Rebecca Weston: In The Parting Gift by Evan Fallenberg, a young man moves from the U.S. to Israel, where he meets Uzi, a ruggedly handsome spice farmer. Thus begins an erotic tale of lust, jealousy, and revenge, along with conniving and betrayal on a level that reminded me of Othello. Fallenberg has great control over language and over his unnamed narrator, who writes the story in letter-form. We learn slowly that he might not always be the most reliable narrator, nor the most well-intentioned. He is surrounded by a cast of characters with different motives, experiences, and cultures, who all serve to show us a slice of life in rural Israel that we might not otherwise have access to. The novel is infused with the aromas of the region’s spices as the narrator cooks in Uzi’s kitchen. I found myself reaching for my much-loved Ottolenghi cookbooks as I sat in my own kitchen, reading The Parting Gift. Be sure to catch my conversation with Evan Fallenberg, live on the Writer’s Bone podcast!

The Witch Elm by Tana French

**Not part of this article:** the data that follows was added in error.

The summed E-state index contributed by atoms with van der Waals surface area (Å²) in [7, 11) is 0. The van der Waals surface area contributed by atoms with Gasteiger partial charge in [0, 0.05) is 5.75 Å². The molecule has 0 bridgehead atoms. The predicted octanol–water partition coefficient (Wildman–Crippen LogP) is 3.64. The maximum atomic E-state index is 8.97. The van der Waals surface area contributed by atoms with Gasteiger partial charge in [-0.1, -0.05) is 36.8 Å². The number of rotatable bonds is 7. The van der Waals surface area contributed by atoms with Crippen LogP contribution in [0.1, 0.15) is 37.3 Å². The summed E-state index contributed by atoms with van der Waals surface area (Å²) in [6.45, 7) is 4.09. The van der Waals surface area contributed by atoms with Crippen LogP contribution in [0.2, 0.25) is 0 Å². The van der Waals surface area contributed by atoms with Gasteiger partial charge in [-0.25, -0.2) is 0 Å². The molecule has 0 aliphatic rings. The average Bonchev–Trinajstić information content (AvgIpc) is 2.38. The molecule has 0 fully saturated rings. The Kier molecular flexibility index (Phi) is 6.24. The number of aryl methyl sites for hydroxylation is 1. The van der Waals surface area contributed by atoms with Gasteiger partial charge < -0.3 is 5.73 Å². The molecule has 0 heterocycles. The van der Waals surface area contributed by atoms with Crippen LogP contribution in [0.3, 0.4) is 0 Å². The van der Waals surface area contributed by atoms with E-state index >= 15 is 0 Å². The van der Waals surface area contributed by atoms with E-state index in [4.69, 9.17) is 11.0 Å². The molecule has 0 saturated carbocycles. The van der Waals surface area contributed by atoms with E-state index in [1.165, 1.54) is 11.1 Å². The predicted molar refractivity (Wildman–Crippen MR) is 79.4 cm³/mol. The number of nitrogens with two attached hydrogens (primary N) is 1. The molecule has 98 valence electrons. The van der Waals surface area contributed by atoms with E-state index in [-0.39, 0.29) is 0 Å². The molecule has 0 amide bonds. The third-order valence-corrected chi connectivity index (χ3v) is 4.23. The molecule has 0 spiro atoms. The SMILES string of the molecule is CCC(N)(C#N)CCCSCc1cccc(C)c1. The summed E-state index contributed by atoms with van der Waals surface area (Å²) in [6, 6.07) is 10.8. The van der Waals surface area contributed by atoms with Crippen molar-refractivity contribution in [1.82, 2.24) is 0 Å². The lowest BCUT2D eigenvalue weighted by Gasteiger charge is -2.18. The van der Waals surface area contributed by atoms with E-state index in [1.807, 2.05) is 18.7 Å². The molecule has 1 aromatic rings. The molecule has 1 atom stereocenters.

Daniel: Tana French remains the master of setting, mood, and tone, even when not writing about urban gumshoes hot on a murderer’s trail. French’s first standalone, The Witch Elm, explores the relationship between luck and empathy through the eyes of her unsuspecting protagonist Toby. He’s led a rather happy-go-lucky life when we meet him, however, that changes when he’s severely beaten during the opening chapter. Toby retreats to his family’s ancestral home (is there a better setting for a mystery?), where a skull is found within an elm tree. This discovery upends Toby’s worldview and the investigation leads to answers he may or may not prepared to learn. French may have topped herself with this novel (no small feat), and while we miss the Dublin Murder Squad, we’re glad she’s in no hurry to return to the beat. More standalones please!

Ohio by Stephen Markley